Harvesting data to help feed a growing world
Big data empowers small farms with Yara’s digital farming platform
Liliana Caballero runs a Colombia coffee farm
The agriculture industry is not necessarily known for data analytics capabilities. But that’s changing as access to exponential technology grows.
A new state-of-the-art data and analytics platform is helping farmers better predict weather patterns and calculate crop nutrition. The ultimate goal: fresh, sustainable food on tables around the world.
Hendrik Meine, a third-generation farmer, owns and operates Meine-Claus in rural Germany.
“My father used to rely on word of mouth from ground staff to figure out how much fertilizer was needed in each field,” Meine said. “Now we have sensors everywhere telling us exactly what is needed for each plant.”
With these technology advances, Meine is able to save on overhead costs, thus ensuring the business is profitable when his son takes over.
“There’s nothing that connects us more than food,” Pål Øystein Stormorken, Vice President of Digital Farming at Yara International Inc., said. “Food is a common denominator for people, no matter your background.”
Peter Rylander, Executive Partner at IBM, agrees. Together, Stormorken and Rylander are on a mission to responsibly feed the planet and empower independent farmers.
Their vision: a sustainable world without hunger.
That’s an increasingly important task as climate change continues to effect crop fields.
The world’s population is expected to reach 9.7 billion by 2050, according to the UN. As climate change—extreme weather, soil loss, migration pressures—continues to put pressure on the Earth’s ability to produce food, the agriculture industry is turning to technology for help.
Yara and IBM have been working on the platform solution since May. They built a first-of-its-kind digital farming platform by leveraging IBM Digital Insights.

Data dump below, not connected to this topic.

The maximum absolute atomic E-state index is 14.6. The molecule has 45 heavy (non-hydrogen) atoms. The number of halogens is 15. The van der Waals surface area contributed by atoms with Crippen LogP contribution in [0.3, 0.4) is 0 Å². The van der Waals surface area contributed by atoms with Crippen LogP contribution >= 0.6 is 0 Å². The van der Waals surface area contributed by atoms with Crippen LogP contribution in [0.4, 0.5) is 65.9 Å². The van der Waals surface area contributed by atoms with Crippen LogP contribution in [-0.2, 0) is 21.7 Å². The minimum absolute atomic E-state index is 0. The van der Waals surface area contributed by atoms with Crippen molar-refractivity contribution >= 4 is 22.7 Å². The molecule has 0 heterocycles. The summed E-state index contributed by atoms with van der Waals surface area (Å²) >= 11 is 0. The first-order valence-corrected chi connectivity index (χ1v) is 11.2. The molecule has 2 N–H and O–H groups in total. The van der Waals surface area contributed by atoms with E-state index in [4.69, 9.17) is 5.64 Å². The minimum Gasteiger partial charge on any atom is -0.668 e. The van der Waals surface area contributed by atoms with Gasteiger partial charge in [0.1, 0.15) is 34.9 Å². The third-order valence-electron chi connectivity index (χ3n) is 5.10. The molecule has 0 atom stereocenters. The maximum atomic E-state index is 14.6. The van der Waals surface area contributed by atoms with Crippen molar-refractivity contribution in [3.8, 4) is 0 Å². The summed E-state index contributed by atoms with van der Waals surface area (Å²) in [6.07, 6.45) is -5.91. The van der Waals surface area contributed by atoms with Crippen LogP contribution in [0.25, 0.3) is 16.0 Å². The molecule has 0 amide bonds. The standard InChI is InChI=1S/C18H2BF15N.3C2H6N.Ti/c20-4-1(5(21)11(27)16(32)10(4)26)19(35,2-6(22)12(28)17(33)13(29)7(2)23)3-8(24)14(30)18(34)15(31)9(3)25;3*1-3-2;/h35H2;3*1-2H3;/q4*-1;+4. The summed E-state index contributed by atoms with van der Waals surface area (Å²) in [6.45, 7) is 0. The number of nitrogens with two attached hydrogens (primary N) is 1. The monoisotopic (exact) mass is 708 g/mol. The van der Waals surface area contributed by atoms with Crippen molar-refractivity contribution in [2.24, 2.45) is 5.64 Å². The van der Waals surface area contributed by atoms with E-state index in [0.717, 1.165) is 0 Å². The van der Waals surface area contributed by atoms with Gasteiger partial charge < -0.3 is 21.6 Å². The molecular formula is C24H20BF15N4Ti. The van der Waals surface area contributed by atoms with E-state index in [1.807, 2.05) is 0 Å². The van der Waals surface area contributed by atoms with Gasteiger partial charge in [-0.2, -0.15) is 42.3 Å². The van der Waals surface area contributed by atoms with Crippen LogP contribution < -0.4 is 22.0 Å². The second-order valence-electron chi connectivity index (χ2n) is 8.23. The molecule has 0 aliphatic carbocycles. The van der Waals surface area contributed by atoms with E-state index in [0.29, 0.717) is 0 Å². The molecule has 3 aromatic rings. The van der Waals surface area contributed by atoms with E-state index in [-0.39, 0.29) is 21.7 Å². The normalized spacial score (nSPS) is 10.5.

The two companies are focusing on creating and realizing a cloud agnostic strategy that enables consistent data governance while ensuring data security. The solution also focuses on DataOps—automating data functions that allow data scientists to focus on data models and innovation.
The platform provides holistic digital services and instant agronomic advice to farmers across the globe, ultimately to increase food production on existing farmland.
Together, the digital platform aims to cover 7 percent of all arable land worldwide.
“Agriculture is one of the last industries that has focused on systematic process optimization,” Stormorken said. “That means farms are largely fragmented and disconnected from one another. Reaching 620 million farm families one-by-one around the world is a challenge.”
The farmers adopting the platform are seeing immediate benefit.
“What you can expect as a farmer is more accurate predictions,” Stormorken said. “The recommendations a big field in Australia gets, for example, are based on data from the entire region. For farmers, accurate weather forecasting is crucial.”
Better predictions mean healthier crops and fewer low-yield years.
The platform is only the beginning.
Transparency in trade through blockchain technologies will also empower farmers. That’s important for Liliana Caballero, a second-generation farmer who runs a coffee farm in Colombia.
“Our customers need to know who the farmer is, who the coffee grower behind that cup of coffee is,” Casablanca said. “That’s something that strongly attaches the consumer to the product.”
She also wants her consumers to see the science behind the scenes, including the differentiated processes and stages of the fermentation processes.
“It would be wonderful if our customers could learn all of that,” she said.
Yara is well on its journey to being a cognitive enterprise, IBM’s vision for the next-generation business model. By leveraging its data, the company is reinventing itself around the world.
“This partnership will transform agriculture and have a massive impact for the globe,” Rylander said. “Protect the planet and feed people. That’s what we aim to do.”